And as to the world in general and the universe all about, these are all portions of God’s house. Usurpers have contended, but they shall finally be cast out. God shall triumph. Christ shall reign eternally. The purified earth shall be a permanent part of God’s boundless empire. Wicked nations shall be cast out. Conniving men and heartless tyrants shall end their days. The knowledge of the Lord shall yet cover the earth as the waters cover the sea. Peace and harmony shall be universal.
Tomorrow, the immediate tomorrow, what of it? As to its material prospects, the Christian does not presume to say. It may be better or it may be worse. But this much is sure: it is a day of God’s appointment, and it is fraught with unmeasured opportunities for being good and doing good. Shall the times be fair? Then in thankfulness we shall serve Him and seek to bring others to do the same. Shall the times be dark? Then men will need the steadying influence of twice-born men, and it may be they will appreciate their lives and testimonies. This is a good time to be alive. The fact that we are alive proves that it is a good time, for our times are in His hands. God reigns, let all the world know it. He reigns, even though all do not bow willingly before Him. He rules where He is allowed to rule, and in other places He overrules.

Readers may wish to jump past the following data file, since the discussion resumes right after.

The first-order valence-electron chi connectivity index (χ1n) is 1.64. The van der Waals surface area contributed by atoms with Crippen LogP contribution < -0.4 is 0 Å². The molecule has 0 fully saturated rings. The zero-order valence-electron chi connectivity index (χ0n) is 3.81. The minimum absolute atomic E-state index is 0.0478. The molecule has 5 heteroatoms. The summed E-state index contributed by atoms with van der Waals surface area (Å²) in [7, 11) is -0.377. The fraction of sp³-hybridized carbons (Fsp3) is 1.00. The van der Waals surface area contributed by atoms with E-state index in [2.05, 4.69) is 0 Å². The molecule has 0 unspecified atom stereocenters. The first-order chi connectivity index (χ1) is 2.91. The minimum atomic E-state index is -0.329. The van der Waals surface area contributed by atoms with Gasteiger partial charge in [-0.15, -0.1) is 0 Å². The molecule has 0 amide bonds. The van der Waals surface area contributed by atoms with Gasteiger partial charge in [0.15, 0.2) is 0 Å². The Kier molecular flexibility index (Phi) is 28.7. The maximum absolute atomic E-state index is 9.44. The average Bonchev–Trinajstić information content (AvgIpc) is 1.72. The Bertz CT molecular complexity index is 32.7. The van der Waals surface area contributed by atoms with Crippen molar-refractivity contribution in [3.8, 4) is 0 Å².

What of the Christian’s perspective? Within is peace. Behind are the evidences of His will in the process being worked out. Before is glorious personal immortality, and the promise of a new heaven and a new earth wherein dwelleth righteousness. Let us, then, with the “living creatures” which John saw in heaven, still rejoice and sing praises.